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Profile of a Scientist: Dr. Partha Pratim Talukdar: Teaching machines to learn by reading the web. A recipient of the Accenture Open Innovation Grant, 2015

When we read a book or watch a movie, our brain processes the sensory input and uses pre-acquired background knowledge to enrich our understanding of the content. Such background knowledge is normally not available for computers, which limits their ability for automated tasks such as translation of a document from one language to another. According to Dr. Partha Pratim Talukdar of Indian Institute of Science in Bangalore, such knowledge can be found from the ever-growing textual content on the Internet.

As an acknowledgement of his research efforts so far and his potential to go further, Accenture Technology Lab has recently awarded to Dr. Talukdar their Open Innovation Grant. This award includes financial assistance, as well as the opportunity to collaborate with scientists in Accenture who are working on related problems. This year, this award has been provided 11 grants to leading universities across the world, including 4 from India – IISc, IIT Madras, IIT Bombay and BITS Pilani.

“We, at Accenture Technology Lab are very excited to award the University Grant to IISc Bangalore. University grant is a key program in our open innovation agenda and I am certain the outcome of the joint research will further advance our thought leadership”, said Sanjay Podder, Managing Director and Head for Software Engineering Research in Accenture Technology Lab.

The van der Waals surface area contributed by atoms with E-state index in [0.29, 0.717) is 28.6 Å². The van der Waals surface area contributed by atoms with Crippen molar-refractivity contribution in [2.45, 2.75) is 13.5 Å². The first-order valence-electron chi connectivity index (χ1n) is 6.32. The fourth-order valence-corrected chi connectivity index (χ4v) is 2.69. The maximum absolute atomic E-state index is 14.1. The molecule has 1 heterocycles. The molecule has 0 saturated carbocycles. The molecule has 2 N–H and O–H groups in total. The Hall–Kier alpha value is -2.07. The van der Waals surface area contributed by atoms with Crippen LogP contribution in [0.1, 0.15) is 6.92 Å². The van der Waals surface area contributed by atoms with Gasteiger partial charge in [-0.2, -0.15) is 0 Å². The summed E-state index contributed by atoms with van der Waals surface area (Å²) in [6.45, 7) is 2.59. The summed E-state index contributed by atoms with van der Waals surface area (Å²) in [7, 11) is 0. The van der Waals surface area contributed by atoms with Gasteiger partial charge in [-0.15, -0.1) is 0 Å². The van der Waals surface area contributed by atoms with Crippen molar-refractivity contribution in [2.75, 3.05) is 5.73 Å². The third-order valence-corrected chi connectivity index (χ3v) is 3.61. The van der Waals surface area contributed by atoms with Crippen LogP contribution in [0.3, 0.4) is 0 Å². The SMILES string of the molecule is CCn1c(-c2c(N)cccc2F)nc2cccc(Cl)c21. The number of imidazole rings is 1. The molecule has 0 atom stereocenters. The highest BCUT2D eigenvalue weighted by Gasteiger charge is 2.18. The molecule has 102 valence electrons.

Dr. Talukdar’s main research interest are in Natural Language Processing, Machine Learning, and Cognitive Science. He holds a PhD from University of Pennsylvania, and has had Post-Doctoral research experience in Carnegie Mellon University. Last year, he joined IISc as a faculty member, and has established the Machine And Language Learning (MALL) Lab.

Dr. Talukdar’s research is aimed at developing algorithms by which computers can extract and exploit the textual content of the web according to the needs of various applications. This process has a large number of challenges, since the user-generated textual content lack uniformity and structure. They may also be written in a wide number of languages, and often do not conform to standard rules of grammar. Moreover, their ever-increasing volume poses computational challenges. Dr. Talukdar, in collaboration with other experts in the field of Natural Language Processing and Machine Learning, is trying to alleviate such problems. His research is particularly relevant in Indian context, where there are huge volumes of textual content in multiple languages.

A related research interest of Dr. Talukdar is to study the cognitive processes in the brain when it deals with language. Making use of brain imaging techniques such as fMRI, he is trying to understand how the brain searches its store of knowledge while reading a text document. Such techniques, he believes, can be borrowed or adapted in designing algorithms for computers. For this purpose, he has been collaborating actively with neuroscientists in IISc as well as outside.

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